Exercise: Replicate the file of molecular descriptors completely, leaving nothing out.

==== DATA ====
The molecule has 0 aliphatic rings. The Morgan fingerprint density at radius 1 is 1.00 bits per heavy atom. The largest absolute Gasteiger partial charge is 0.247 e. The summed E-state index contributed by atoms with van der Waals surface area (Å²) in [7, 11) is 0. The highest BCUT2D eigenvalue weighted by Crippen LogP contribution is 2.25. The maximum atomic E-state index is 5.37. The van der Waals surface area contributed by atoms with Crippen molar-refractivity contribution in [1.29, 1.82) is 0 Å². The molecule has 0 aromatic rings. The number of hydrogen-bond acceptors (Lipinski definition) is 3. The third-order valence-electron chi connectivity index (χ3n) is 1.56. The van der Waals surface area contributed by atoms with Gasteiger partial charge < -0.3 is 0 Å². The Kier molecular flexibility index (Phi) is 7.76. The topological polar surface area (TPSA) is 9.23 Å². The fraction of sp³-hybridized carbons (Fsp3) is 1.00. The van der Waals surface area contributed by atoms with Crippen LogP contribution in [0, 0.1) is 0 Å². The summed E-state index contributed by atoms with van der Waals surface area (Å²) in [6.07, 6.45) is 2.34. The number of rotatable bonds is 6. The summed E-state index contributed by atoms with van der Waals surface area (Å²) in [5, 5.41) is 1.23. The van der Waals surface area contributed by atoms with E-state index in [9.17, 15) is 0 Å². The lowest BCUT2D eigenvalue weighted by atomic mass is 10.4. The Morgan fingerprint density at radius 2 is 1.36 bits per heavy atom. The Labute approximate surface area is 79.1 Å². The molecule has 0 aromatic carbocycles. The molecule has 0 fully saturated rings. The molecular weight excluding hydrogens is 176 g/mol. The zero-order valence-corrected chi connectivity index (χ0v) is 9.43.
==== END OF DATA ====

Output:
The molecule has 0 aliphatic rings. The Morgan fingerprint density at radius 1 is 1.00 bits per heavy atom. The largest absolute Gasteiger partial charge is 0.247 e. The summed E-state index contributed by atoms with van der Waals surface area (Å²) in [7, 11) is 0. The highest BCUT2D eigenvalue weighted by Crippen LogP contribution is 2.25. The maximum atomic E-state index is 5.37. The van der Waals surface area contributed by atoms with Crippen molar-refractivity contribution in [1.29, 1.82) is 0 Å². The molecule has 0 aromatic rings. The number of hydrogen-bond acceptors (Lipinski definition) is 3. The third-order valence-electron chi connectivity index (χ3n) is 1.56. The van der Waals surface area contributed by atoms with Gasteiger partial charge < -0.3 is 0 Å². The Kier molecular flexibility index (Phi) is 7.76. The topological polar surface area (TPSA) is 9.23 Å². The fraction of sp³-hybridized carbons (Fsp3) is 1.00. The van der Waals surface area contributed by atoms with Crippen LogP contribution in [0, 0.1) is 0 Å². The summed E-state index contributed by atoms with van der Waals surface area (Å²) in [6.07, 6.45) is 2.34. The number of rotatable bonds is 6. The summed E-state index contributed by atoms with van der Waals surface area (Å²) in [5, 5.41) is 1.23. The van der Waals surface area contributed by atoms with E-state index in [9.17, 15) is 0 Å². The lowest BCUT2D eigenvalue weighted by atomic mass is 10.4. The Morgan fingerprint density at radius 2 is 1.36 bits per heavy atom. The Labute approximate surface area is 79.1 Å². The molecule has 0 aromatic carbocycles. The molecule has 0 fully saturated rings. The molecular weight excluding hydrogens is 176 g/mol. The zero-order valence-corrected chi connectivity index (χ0v) is 9.43.